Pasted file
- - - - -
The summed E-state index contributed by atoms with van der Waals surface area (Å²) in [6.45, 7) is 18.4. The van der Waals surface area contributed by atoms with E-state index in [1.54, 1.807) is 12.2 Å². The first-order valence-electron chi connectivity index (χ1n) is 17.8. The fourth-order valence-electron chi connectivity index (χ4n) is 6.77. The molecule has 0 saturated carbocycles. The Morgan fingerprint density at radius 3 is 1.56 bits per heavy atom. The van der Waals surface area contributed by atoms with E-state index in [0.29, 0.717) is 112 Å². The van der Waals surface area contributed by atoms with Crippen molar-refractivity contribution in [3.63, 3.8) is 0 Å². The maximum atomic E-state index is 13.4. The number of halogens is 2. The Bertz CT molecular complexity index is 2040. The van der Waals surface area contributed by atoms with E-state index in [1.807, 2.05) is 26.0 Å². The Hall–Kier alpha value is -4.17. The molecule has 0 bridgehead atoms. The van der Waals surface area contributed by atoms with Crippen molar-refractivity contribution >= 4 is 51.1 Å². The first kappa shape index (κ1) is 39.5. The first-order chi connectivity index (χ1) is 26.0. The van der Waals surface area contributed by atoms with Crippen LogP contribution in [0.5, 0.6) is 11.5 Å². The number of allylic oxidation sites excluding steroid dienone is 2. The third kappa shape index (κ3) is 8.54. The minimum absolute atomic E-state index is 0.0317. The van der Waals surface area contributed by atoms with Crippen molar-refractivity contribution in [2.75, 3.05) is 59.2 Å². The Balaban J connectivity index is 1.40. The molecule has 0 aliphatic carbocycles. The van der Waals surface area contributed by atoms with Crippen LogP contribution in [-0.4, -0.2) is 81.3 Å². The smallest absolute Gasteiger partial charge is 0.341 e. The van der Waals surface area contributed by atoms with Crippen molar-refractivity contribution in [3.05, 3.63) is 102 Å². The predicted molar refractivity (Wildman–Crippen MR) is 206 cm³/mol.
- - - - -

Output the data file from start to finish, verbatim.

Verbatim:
The summed E-state index contributed by atoms with van der Waals surface area (Å²) in [6.45, 7) is 18.4. The van der Waals surface area contributed by atoms with E-state index in [1.54, 1.807) is 12.2 Å². The first-order valence-electron chi connectivity index (χ1n) is 17.8. The fourth-order valence-electron chi connectivity index (χ4n) is 6.77. The molecule has 0 saturated carbocycles. The Morgan fingerprint density at radius 3 is 1.56 bits per heavy atom. The van der Waals surface area contributed by atoms with E-state index in [0.29, 0.717) is 112 Å². The van der Waals surface area contributed by atoms with Crippen molar-refractivity contribution in [3.63, 3.8) is 0 Å². The maximum atomic E-state index is 13.4. The number of halogens is 2. The Bertz CT molecular complexity index is 2040. The van der Waals surface area contributed by atoms with E-state index in [1.807, 2.05) is 26.0 Å². The Hall–Kier alpha value is -4.17. The molecule has 0 bridgehead atoms. The van der Waals surface area contributed by atoms with Crippen molar-refractivity contribution >= 4 is 51.1 Å². The first kappa shape index (κ1) is 39.5. The first-order chi connectivity index (χ1) is 26.0. The van der Waals surface area contributed by atoms with Crippen LogP contribution in [0.5, 0.6) is 11.5 Å². The number of allylic oxidation sites excluding steroid dienone is 2. The third kappa shape index (κ3) is 8.54. The minimum absolute atomic E-state index is 0.0317. The van der Waals surface area contributed by atoms with Crippen molar-refractivity contribution in [2.75, 3.05) is 59.2 Å². The Balaban J connectivity index is 1.40. The molecule has 0 aliphatic carbocycles. The van der Waals surface area contributed by atoms with Crippen LogP contribution in [-0.4, -0.2) is 81.3 Å². The smallest absolute Gasteiger partial charge is 0.341 e. The van der Waals surface area contributed by atoms with Crippen molar-refractivity contribution in [3.05, 3.63) is 102 Å². The predicted molar refractivity (Wildman–Crippen MR) is 206 cm³/mol.